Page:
If you don't know about Orson Scott Card's MICE quotient (I've seen basically the same thing with a different name elsewhere, but Card's is easiest to get a mental handle on) check it out in his books How to Write Science Fiction and Fantasy, or Characters and Viewpoint.

My story is an event story, which means my story should start when the action starts--when something happens that begins the chain of events that will lead to the solution to the problem. But this story has many good places from which to begin, many potential starting places. So, I think I'll end up writing 4 or 5 first chapters and see which one feels right.

Monday, March 10, 2008


I am launching a foray into outlining.

I've never outlined. I've written numerous short stories and two novels without outlining. I've always been a shoot-from-the-hip writer, one who, in the past, just let the story take me where it wanted to go, with only a vague idea of where the story began and where it ended.

But I'm about to tackle a new novel, and after hugely overwriting one of my previous novels, I want to get this one right the first time, with very little revision necessary. My previous overwritten novel requires so much editing I've decided the only option is to simply start over and completely rewrite it--which I will someday.

As I said, I've never outlined and am not entirely sure how to approach it. Every author I talk to about it seems to have a different approach. So, I guess the solution for me is to write a few short stories trying out different methods of outlining and find out which one works.

I have yet to find a book on writing novels that isn't pretty much about 'how to write,' when what I'm looking for is specifics of how writing novels is different from writing short stories, and how I can organize my material, how I can keep track of story threads, how to juggle multiple storylines, characters, conflicts, resolutions and still come out the end of it with a complete and satisfying story.

Any recommendations would be most greatly appreciated.

Friday, March 7, 2008

What Do Editors Want?

That's a loaded question, to be sure.

First, editors want what they want. No matter how good your story is, if it happens to be a genre or style or narrative voice or POV that the editor isn't particularly interested in, you're unlikely to sell it.

Second, editors definitely want stories that actually fit their magazine. Seems like a no-brainer. But there are too many writers who send Sword and Sorcery stories to Mainstream fiction markets, or Mystery writers who send to Western fiction markets. Research your markets. Make sure you follow that market's guidelines for submission.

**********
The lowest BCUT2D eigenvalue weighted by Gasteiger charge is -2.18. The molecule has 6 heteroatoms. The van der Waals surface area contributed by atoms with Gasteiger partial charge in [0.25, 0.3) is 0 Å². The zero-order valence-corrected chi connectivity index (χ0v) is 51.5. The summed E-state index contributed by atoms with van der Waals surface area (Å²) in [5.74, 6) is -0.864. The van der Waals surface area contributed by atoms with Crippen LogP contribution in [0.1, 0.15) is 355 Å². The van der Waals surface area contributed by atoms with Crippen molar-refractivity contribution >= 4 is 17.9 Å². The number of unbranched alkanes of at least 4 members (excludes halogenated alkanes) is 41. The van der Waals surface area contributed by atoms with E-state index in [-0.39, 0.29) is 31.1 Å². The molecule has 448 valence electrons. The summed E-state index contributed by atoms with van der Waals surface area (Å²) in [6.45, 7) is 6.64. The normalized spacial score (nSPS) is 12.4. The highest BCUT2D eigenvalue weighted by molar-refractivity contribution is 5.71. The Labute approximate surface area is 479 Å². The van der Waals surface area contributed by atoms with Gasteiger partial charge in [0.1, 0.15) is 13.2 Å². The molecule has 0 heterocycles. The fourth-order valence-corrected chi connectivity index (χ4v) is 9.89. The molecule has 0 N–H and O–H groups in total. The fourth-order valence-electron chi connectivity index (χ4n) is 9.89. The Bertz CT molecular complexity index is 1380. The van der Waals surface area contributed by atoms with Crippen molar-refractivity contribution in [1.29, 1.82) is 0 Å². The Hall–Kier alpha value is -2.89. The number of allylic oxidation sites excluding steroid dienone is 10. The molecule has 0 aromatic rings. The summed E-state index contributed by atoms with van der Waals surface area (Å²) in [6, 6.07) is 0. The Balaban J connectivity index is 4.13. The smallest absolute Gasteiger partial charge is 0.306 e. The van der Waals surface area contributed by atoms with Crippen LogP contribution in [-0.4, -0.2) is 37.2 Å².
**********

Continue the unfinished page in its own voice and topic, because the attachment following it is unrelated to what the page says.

Third, editors want to be absorbed into the story as quickly as possible. If you haven't heard of the Lucky Thirteen, I'm going to tell you about it:

The idea is that, if properly formatted for submission, a short story contains exactly thirteen lines of text on the first page. In that thirteen lines should be some element that's going to get the editor to turn the page--something to interest him, something to make him think, "Hm. I wonder what's going to happen next." That's called a hook. Hooks don't need to be overt. They can be subtle. But they should exist. That's why they say never to open a story with a weather report. How uninteresting is that. I know of some editors who will instantly reject if the story opens with weather. Period. They don't have time for the inevitable untrained author's reply of, "But, just wait until you see what happens on page 2!" If page one doesn't at least interest the editor, I guarantee he's not going to turn to page two.

Editors want to see characters they can relate to.

Editors DON'T want to see surprise endings. Really? Yes, really. But "Of course!" endings are superb! What's the difference? An "Of course!" ending means that you have properly foreshadowed the events in the resolution of the conflict. It's the concept in a well-written murder mystery in which the author successfully keeps the identity of the murderer only guessed at until the end. If he ends and the revealed murderer is too obvious, it's a let-down. If he ends and the the revealed murderer is someone that the reader never even suspected, or that the reader couldn't conceive of as the murderer. Success comes when the reader and the author put all the pieces together at the same moment, and the reader says, "Oh! Of course! Cool!"